Overlooked for nearly two centuries, New York's manhole covers are at last brought to the forefront in this book, which traces the evolution of their intricate designs and styles, and recounts the history of the city's iron foundries that produced ...
them. Through meticulous documentation, intriguing history bites, and three hundred photographs, Stuart demonstrates how these mainstays of city life, once thought of as mere utilitarian street hardware, are actually sophisticated works of cast-iron art. A fascinating element of New York's streetscape, these decorative manhole covers are an inspiring reflection of the creativity and attention of the foundries themselves and, sadly, a dwindling relic of New York's architectural history.
Historians, design professionals, antiques collectors, and sightseers will find this an inspiring glimpse into a form of artwork nearly lost to urban renewal, as well as encouragement for the reintroduction of such innovative designs in civic planning. (5 1/2 x 9 1/2, 128 pages, b&w photos)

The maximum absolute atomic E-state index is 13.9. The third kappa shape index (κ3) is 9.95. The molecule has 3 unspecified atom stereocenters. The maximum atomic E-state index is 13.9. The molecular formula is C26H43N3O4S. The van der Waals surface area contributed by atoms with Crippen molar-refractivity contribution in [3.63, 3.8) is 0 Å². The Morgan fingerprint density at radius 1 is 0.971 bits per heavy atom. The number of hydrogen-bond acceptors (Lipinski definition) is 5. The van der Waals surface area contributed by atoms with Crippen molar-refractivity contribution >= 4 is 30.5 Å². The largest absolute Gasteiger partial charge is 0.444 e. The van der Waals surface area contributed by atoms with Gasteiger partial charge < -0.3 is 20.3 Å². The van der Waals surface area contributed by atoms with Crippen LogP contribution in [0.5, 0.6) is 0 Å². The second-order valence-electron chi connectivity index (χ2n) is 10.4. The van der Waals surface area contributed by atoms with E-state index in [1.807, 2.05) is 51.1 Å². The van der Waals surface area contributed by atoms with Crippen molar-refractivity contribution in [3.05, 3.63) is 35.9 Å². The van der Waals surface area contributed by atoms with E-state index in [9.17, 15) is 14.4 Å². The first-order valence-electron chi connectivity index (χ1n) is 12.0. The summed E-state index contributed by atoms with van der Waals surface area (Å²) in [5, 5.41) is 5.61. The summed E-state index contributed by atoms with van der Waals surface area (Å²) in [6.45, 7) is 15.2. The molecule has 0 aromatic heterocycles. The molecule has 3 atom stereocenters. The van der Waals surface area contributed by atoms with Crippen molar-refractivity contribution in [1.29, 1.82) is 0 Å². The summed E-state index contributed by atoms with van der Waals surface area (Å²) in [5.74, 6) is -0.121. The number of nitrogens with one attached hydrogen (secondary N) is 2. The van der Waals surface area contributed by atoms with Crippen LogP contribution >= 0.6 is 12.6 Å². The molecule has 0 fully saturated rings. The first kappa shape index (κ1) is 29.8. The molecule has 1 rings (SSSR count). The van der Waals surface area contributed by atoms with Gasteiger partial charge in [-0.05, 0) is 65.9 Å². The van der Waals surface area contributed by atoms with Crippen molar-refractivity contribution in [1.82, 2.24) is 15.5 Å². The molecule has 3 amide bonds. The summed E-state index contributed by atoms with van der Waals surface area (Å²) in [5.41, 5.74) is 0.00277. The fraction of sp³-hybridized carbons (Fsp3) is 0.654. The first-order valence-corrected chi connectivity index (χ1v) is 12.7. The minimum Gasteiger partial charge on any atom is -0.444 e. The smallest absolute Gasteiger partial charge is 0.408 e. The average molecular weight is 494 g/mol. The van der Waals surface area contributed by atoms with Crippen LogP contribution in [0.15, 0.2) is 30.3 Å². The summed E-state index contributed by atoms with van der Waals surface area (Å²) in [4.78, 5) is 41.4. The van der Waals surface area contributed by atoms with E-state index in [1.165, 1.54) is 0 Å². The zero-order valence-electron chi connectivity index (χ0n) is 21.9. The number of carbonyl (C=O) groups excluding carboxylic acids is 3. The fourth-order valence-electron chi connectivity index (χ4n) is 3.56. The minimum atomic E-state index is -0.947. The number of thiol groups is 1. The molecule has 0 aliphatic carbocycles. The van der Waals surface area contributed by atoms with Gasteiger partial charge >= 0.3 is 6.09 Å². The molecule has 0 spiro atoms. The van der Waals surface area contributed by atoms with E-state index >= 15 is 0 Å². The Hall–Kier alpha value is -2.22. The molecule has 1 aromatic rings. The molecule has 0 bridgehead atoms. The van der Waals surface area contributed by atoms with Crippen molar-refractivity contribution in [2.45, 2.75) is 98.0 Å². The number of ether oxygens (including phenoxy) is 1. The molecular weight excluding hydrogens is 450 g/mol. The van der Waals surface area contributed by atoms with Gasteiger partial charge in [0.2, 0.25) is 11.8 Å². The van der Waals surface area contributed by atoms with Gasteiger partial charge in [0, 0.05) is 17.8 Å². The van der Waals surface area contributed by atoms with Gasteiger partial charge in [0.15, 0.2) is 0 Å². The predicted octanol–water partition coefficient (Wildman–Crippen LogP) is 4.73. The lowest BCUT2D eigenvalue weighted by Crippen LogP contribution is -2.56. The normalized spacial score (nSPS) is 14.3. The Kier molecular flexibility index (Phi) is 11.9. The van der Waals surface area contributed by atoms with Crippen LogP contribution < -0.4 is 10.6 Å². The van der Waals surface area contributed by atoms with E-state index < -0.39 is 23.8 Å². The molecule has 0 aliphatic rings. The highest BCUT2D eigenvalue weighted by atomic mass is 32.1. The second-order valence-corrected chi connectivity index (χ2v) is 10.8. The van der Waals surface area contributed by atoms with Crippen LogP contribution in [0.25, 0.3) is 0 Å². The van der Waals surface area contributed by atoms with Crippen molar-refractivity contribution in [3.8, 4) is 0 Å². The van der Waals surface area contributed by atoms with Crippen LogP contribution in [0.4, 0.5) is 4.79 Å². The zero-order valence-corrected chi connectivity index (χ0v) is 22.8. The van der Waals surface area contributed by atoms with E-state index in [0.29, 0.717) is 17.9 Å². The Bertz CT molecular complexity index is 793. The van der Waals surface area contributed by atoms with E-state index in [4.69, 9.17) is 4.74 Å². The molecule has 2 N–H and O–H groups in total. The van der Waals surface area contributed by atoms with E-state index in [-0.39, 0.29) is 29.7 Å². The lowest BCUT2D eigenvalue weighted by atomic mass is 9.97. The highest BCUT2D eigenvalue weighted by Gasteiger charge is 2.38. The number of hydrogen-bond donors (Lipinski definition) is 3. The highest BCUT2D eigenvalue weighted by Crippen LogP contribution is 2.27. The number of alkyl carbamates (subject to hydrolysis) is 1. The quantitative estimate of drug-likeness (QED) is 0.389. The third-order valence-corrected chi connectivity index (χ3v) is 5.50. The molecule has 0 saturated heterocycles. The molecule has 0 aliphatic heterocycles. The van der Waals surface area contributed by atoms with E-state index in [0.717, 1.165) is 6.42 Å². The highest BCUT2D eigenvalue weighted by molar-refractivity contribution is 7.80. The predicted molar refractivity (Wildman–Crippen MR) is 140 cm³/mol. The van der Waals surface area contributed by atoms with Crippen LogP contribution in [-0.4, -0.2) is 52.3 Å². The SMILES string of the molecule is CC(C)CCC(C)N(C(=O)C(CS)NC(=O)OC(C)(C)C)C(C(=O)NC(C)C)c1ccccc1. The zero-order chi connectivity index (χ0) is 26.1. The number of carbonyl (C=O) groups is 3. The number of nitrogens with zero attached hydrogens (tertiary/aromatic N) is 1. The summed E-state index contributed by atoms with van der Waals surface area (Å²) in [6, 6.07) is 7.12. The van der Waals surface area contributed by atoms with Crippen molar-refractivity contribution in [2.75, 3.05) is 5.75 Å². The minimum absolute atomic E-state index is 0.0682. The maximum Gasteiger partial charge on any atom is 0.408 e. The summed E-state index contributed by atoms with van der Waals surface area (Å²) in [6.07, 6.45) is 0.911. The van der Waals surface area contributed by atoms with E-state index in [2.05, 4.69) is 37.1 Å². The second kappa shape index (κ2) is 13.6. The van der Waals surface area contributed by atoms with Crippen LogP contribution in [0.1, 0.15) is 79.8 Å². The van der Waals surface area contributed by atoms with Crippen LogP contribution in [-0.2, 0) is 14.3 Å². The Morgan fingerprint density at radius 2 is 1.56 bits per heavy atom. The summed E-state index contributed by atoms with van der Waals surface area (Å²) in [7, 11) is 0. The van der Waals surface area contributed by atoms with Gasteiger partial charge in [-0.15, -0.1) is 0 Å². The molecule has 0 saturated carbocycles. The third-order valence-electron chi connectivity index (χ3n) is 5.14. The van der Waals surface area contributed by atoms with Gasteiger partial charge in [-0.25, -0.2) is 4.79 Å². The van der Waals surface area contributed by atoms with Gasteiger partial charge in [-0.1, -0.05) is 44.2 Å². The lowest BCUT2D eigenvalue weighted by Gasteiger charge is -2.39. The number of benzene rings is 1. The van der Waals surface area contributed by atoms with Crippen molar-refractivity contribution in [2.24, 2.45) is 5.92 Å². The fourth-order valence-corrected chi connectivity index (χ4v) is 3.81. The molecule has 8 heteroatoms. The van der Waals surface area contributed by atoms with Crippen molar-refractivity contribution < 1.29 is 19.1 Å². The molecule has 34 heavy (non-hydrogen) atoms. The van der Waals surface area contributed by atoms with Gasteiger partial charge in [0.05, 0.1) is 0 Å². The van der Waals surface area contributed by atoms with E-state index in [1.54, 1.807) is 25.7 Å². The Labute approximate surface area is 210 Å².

Diana Stuart is a former advertising executive who is devoted to documenting architectural details in the five boroughs of her beloved native city. She lives in New York City.
Number of pages: 128
Date of publication: 2003-02-xx
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